And knowing whether to issue a warning from those parameters was no easy task, Filson says. “I’d get these calls when I was at the dinner table saying, ‘John, we’ve seen this big signal from our machine or from our data, you’d better do something.’ And we’d talk about it, and the final comment would be, ‘Well you’d better do something. What are you going to do?’ … It was a terrible position to be in.”
More often than not, Filson says, those “signals” proved faulty. “Two or three days would pass [with no earthquake], and then I’d call this person back and I’d say, ‘What happened?’ And he’d say, ‘Our capacitor burnt out’— it was a spurious signal from some electronic failure.”
Even the most exacting experiments failed to produce results. In the mid-1980s, scientists predicted a four-year window within which an earthquake should occur on the San Andreas Fault near Parkfield, Calif., based on a roughly 22-year recurrence cycle. The quake did not occur. (One eventually did occur in 2004, although no obvious precursors were observed, Filson says.) Furthermore, claims of enhanced magnetic field levels prior to the 1989 Loma Prieta earthquake in San Francisco also faced steep suspicion (and were recently shown to be the result of a sensor system malfunction according to a 2009 paper in the journal Physics of the Earth and Planetary Interiors). By the mid-1990s, the National Earthquake Prediction Evaluation Council had fallen into inactivity. By 1997, a seismologist wrote in a review of precursor research in Geophysical Journal International that earthquake prediction was “effectively impossible.”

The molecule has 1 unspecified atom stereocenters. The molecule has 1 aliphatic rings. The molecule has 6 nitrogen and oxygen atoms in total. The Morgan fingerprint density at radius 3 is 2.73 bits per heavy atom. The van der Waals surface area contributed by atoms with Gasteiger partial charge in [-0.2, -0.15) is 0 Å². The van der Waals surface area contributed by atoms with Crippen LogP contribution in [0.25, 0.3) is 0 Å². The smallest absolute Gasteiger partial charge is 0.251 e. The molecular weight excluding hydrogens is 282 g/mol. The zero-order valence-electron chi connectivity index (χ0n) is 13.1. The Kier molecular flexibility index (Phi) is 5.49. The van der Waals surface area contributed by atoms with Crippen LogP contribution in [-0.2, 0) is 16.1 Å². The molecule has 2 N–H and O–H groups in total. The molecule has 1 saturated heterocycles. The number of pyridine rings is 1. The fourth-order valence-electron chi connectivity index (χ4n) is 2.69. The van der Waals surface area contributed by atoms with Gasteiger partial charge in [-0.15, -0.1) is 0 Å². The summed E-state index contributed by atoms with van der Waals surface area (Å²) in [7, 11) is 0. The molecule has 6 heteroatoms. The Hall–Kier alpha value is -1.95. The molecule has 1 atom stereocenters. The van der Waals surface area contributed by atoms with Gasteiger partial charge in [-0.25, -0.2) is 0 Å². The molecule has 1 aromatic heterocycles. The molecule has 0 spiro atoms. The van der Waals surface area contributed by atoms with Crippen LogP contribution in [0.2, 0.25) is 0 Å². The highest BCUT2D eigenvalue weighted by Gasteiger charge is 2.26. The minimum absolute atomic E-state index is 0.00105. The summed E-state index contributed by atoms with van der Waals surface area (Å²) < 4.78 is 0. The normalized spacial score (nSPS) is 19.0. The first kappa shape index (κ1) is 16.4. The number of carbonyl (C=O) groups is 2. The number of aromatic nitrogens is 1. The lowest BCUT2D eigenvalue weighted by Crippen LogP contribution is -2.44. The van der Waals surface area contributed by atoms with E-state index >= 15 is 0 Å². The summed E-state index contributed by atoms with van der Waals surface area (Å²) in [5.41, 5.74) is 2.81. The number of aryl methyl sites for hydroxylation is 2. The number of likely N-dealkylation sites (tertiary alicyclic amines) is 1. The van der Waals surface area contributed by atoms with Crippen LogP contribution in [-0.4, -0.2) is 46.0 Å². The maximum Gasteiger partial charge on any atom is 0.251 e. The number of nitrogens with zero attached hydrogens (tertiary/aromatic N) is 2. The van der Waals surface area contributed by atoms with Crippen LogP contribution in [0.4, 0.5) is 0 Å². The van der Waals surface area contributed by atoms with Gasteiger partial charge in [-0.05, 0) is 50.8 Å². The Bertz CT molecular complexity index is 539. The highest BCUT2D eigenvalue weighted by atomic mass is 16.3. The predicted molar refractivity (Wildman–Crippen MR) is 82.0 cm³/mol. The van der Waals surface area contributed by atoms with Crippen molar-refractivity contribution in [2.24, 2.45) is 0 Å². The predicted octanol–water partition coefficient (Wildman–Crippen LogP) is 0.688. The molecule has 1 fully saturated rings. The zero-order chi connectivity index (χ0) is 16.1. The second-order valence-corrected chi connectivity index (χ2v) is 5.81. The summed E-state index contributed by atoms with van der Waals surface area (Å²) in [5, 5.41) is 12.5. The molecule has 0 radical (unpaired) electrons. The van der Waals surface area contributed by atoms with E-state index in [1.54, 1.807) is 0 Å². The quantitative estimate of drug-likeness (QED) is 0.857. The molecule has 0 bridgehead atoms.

Since then, for the most part, scientists have settled for the next best things. Earthquake hazard assessments, for example, use past earthquake history to estimate the probability that a quake of a particular magnitude will occur in an area within a given period. And earthquake early warning systems can, when they work right, give regions up to a minute’s warning of approaching shock waves from a faraway quake — enough time to stop a train or shut down nuclear power plants. “That’s an achievement, of course,” Ouzounov says. “But,” he adds, “it’s limited.”
After the 2004 Sumatra earthquake and tsunami, quake prediction was back in demand. In 2006, for example, the National Earthquake Prediction Evaluation Council was re-established. Ouzounov’s current research at NASA is also part of that trend. Ouzounov is working with NASA colleague Patrick Taylor to study thermal anomalies in regions of major earthquakes from satellite and ground-based data.